I have a friend here in San Francisco who is in his late-20s and travels a lot for work. He is leaving San Francisco in July. In the past 8 years, he has lived in over 20 cities across the world, and he mostly travels alone.
One time when we were hanging out, I asked him how he makes friends during his travels. He shared a realization that took some exploring to come to: most people are lonelier than they let on.
When you think about it, this makes sense. Most of the time, we get into routines and when we’re asked what we do “normally,” we struggle to find a worthy response. Since I’ve been gone, I’ve made an effort to talk with my friends somewhat frequently. With three of my friends, I make sure to have a nice, deep catch-ups every week. Snapchat multiple times a day. Keeping in touch. Because of the distance and therefore the need to create dedicated times to talk, I actually in some ways feel closer to those I love because we’re sharing more than I would otherwise. This being said, it is still common for me to feel lonely out here, especially at night when all my friends back on Eastern time are asleep.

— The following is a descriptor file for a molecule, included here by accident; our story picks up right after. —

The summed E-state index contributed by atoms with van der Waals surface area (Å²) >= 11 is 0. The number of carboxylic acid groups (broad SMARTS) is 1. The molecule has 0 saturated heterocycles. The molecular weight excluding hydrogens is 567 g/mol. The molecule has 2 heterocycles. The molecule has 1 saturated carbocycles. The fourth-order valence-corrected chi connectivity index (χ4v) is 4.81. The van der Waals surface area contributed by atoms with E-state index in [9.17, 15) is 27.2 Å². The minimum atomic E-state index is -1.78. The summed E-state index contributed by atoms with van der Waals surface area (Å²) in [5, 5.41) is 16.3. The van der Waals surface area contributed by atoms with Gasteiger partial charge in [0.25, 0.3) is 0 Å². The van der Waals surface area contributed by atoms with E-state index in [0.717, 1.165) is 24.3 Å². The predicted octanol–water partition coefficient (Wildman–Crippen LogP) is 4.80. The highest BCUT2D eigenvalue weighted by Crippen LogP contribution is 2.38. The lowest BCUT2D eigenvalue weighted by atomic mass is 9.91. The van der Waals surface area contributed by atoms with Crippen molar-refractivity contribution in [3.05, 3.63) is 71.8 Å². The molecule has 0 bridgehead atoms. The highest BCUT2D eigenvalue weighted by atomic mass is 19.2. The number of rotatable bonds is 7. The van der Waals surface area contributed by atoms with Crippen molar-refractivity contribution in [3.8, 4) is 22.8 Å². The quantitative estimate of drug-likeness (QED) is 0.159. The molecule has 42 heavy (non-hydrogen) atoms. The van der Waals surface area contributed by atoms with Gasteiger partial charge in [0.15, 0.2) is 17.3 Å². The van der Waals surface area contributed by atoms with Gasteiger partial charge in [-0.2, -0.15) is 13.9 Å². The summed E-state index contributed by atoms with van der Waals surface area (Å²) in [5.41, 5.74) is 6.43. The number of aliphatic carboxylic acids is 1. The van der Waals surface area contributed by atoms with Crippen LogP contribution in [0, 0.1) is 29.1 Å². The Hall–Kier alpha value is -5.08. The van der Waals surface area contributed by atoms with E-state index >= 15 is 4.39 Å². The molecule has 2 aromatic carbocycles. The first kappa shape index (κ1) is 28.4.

A few weeks ago, I was in an Uber and talking with the driver who was a teacher. He was a high school math teacher, whose main focus was trying to prevent kids from making the same financial mistakes that he did. As I talked and shared my story, he made note of the loneliness factor. “Yeah, people forget to tell you how lonely day-to-day life is once you’re out of school,” he said. It’s incredible to me how much nothingness goes on in day-to-day life. I’m currently working on five projects in addition to this book, and still, sometimes find myself with free time—bored and lonely.
How do I fight this loneliness? Of course, there is entertainment, but that only last for so long. The second trick is self-reflection. Spending time sitting with your feelings, writing what you’re thinking, helps me become more comfortable with myself and with understanding my motives, which is what I find most troubling when lonely and bored. And finally, there are relationships—conversations with friends; connections.
In college, there’s a framework for you to make friends, but in normal, modern life, there isn’t. This is becoming even truer as more people work as independent contractors. What I have resorted to is relying on vague relationships. It’s easy to forget that we are really similar to the people we’re around most often. Most people feel the same way you do and want the same things you do. This being said, I’ve found that any way you can relate to others, as long as you have wholesome intent, is welcomed more often than I used to think.